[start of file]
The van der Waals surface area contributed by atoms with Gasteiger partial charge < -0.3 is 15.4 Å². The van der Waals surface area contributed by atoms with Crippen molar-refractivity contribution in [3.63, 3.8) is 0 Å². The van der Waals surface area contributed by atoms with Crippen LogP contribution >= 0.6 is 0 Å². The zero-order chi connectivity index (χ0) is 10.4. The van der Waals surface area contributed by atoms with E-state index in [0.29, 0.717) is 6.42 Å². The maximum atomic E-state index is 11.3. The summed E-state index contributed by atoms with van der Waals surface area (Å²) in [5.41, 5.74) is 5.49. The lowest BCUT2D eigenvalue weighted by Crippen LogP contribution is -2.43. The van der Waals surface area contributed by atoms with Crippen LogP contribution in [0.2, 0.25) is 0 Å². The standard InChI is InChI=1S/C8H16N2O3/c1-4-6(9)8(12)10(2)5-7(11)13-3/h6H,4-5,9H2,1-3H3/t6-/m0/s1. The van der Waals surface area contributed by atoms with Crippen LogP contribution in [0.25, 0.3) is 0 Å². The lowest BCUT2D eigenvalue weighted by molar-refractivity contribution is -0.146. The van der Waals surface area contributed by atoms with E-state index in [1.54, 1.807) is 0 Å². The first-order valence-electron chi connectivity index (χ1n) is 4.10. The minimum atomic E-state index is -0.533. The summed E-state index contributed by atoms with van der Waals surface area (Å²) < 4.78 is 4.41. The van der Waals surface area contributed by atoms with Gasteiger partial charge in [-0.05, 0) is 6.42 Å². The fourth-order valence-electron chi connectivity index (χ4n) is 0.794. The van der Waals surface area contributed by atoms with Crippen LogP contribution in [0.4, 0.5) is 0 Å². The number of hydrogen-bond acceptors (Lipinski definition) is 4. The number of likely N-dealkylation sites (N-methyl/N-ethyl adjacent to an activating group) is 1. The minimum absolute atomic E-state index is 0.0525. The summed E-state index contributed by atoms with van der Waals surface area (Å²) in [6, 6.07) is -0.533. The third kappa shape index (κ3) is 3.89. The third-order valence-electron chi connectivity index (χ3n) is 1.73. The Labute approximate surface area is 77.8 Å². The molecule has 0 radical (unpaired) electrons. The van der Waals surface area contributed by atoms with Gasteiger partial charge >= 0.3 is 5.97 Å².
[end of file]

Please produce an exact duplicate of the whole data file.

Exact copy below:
The van der Waals surface area contributed by atoms with Gasteiger partial charge < -0.3 is 15.4 Å². The van der Waals surface area contributed by atoms with Crippen molar-refractivity contribution in [3.63, 3.8) is 0 Å². The van der Waals surface area contributed by atoms with Crippen LogP contribution >= 0.6 is 0 Å². The zero-order chi connectivity index (χ0) is 10.4. The van der Waals surface area contributed by atoms with E-state index in [0.29, 0.717) is 6.42 Å². The maximum atomic E-state index is 11.3. The summed E-state index contributed by atoms with van der Waals surface area (Å²) in [5.41, 5.74) is 5.49. The lowest BCUT2D eigenvalue weighted by Crippen LogP contribution is -2.43. The van der Waals surface area contributed by atoms with Crippen LogP contribution in [0.2, 0.25) is 0 Å². The standard InChI is InChI=1S/C8H16N2O3/c1-4-6(9)8(12)10(2)5-7(11)13-3/h6H,4-5,9H2,1-3H3/t6-/m0/s1. The van der Waals surface area contributed by atoms with Crippen LogP contribution in [0.25, 0.3) is 0 Å². The lowest BCUT2D eigenvalue weighted by molar-refractivity contribution is -0.146. The van der Waals surface area contributed by atoms with E-state index in [1.54, 1.807) is 0 Å². The first-order valence-electron chi connectivity index (χ1n) is 4.10. The minimum atomic E-state index is -0.533. The summed E-state index contributed by atoms with van der Waals surface area (Å²) < 4.78 is 4.41. The van der Waals surface area contributed by atoms with Gasteiger partial charge in [-0.05, 0) is 6.42 Å². The fourth-order valence-electron chi connectivity index (χ4n) is 0.794. The van der Waals surface area contributed by atoms with Crippen LogP contribution in [0.4, 0.5) is 0 Å². The number of hydrogen-bond acceptors (Lipinski definition) is 4. The number of likely N-dealkylation sites (N-methyl/N-ethyl adjacent to an activating group) is 1. The minimum absolute atomic E-state index is 0.0525. The summed E-state index contributed by atoms with van der Waals surface area (Å²) in [6, 6.07) is -0.533. The third kappa shape index (κ3) is 3.89. The third-order valence-electron chi connectivity index (χ3n) is 1.73. The Labute approximate surface area is 77.8 Å². The molecule has 0 radical (unpaired) electrons. The van der Waals surface area contributed by atoms with Gasteiger partial charge >= 0.3 is 5.97 Å².